A hoop house (AKA polytunnel, polyhouse, hoop greenhouse, grow tunnel or high tunnel) is an outdoor growing area made from semicircular frames of steel, wood, or plastic covered in polyethylene plastic. A hoop house is heated by the sun and cooled by the wind allowing for an extension of the growing season. Hoop houses can be simple and inexpensive structures or highly advanced, utilizing electronic ventilation, heat, and humidity controlling apparatus.
A gutter-connected greenhouse is a freestanding polyethylene growing structure that can be expanded width-wise by their gutters at the eave line. The common sides of two adjacent gutter-connected greenhouses can be eliminated providing greater uninterrupted growing space. These structures are advantageous as they are inexpensive, allow for unlimited expansion with efficient use of space, allow for easy passage from section to section, and require less heat thanks to the fewer exposed wall surfaces.
A glass greenhouse (AKA a glasshouse or hothouse) is an outdoor structure made of wooden or metallic frames with most or all of its surface covered in translucent glass. Glass is preferred over plastic covering by some because of its beauty, light management properties, and permanence at the expense of cost and versatility. Modern greenhouse glass is annealed, laminated, and/or tempered to control natural heat and has the advantage of filtering harmful UV rays which prevent burning in many plants.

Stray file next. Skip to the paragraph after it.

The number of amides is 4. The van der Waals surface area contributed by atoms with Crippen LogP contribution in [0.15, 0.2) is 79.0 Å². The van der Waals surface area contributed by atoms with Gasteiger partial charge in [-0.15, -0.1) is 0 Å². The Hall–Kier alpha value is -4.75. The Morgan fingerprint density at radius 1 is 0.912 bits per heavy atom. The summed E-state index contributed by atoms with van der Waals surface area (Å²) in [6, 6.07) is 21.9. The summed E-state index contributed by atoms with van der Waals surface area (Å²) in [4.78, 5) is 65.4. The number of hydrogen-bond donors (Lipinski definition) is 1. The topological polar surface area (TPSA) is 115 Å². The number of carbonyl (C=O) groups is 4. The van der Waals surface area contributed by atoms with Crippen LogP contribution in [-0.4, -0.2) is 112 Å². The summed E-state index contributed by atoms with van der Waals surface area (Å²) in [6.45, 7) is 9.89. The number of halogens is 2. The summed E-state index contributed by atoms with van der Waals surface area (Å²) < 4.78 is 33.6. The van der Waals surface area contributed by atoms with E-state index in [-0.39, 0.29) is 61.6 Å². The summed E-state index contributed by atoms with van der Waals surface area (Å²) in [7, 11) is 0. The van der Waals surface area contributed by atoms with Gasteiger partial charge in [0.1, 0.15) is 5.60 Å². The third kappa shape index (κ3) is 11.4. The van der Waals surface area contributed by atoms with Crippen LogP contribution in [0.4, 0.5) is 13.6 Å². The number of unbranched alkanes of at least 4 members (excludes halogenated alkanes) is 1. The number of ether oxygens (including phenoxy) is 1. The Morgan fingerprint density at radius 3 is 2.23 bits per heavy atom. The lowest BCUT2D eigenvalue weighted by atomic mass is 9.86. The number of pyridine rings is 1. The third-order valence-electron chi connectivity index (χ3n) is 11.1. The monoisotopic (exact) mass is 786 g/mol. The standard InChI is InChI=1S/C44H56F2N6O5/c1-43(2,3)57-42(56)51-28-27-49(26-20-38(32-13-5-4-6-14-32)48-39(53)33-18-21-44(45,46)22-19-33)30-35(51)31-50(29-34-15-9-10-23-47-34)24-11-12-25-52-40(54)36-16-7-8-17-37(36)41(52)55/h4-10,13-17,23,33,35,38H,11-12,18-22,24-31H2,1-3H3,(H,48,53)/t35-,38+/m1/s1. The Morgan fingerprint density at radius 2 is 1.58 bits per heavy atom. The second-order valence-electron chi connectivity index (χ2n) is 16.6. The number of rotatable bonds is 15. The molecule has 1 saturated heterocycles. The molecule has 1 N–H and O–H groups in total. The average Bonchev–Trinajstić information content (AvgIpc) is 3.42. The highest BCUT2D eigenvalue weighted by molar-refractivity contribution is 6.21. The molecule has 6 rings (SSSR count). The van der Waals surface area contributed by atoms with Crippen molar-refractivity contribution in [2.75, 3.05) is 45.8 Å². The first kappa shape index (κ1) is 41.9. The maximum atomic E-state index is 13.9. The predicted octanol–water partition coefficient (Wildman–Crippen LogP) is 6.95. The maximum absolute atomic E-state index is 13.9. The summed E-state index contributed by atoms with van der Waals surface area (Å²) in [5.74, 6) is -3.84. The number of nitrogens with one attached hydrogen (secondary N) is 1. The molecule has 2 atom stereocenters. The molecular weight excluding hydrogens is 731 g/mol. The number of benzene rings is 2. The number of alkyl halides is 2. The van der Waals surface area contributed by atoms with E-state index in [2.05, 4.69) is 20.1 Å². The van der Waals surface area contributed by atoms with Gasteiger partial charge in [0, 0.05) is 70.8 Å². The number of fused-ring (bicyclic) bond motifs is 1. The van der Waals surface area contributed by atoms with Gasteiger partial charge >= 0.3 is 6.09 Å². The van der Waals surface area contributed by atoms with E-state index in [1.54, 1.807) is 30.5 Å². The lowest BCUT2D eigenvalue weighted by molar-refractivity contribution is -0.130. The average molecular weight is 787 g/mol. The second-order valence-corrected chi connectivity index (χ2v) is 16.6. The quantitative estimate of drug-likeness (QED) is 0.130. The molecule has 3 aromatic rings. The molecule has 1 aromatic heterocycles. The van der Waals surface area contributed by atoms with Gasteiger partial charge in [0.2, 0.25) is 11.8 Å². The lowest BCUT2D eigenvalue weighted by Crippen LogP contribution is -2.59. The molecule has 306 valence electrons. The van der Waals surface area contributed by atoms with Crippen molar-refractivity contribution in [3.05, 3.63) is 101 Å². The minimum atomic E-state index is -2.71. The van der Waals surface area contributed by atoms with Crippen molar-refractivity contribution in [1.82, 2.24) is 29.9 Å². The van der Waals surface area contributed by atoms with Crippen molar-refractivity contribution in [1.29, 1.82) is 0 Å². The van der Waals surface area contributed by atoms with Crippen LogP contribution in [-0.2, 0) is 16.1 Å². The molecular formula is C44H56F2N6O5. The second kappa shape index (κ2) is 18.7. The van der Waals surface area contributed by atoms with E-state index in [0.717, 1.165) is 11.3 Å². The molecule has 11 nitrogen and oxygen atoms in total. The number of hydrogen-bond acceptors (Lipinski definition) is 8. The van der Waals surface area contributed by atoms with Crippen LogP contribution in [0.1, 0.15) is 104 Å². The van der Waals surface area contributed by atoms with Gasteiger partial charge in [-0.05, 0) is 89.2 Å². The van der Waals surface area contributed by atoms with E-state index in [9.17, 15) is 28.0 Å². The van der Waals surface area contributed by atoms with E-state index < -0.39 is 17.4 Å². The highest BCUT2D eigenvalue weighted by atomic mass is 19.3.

Gothic-arched greenhouses feature walls that are bent over the frame making a graduated curve that peaks at the roof. The half teardrop shape of the roof allows for easy run-off of snow and rain and can withstand heavy winds. This style keeps construction costs low as there is no need for structural trusses, and provides more overhead space at the center though there will be less vertical space closer to the walls.
Light Deprivation Greenhouses (AKA “light dep”) are growing structures that offer cannabis growers all of the flowering control of growing indoors with the cost benefits of growing outdoors. These structures can resemble any style of greenhouse with opaque tarps or panels that can be automated to block sunlight at certain times to simulate shorter days and “trick” the plants into flowering on schedule. The product of “light dep” is a larger, denser, and more potent cannabis flower that can be harvested several times a year while minimizing heat and lighting costs. Light deprivation houses can be supplemented with heating, ventilation, and indoor lighting systems to maximize control. Though light deprivation houses require a heftier start-up cost, it’s offset by the reduced costs, a lowered carbon footprint, and higher yearly yield.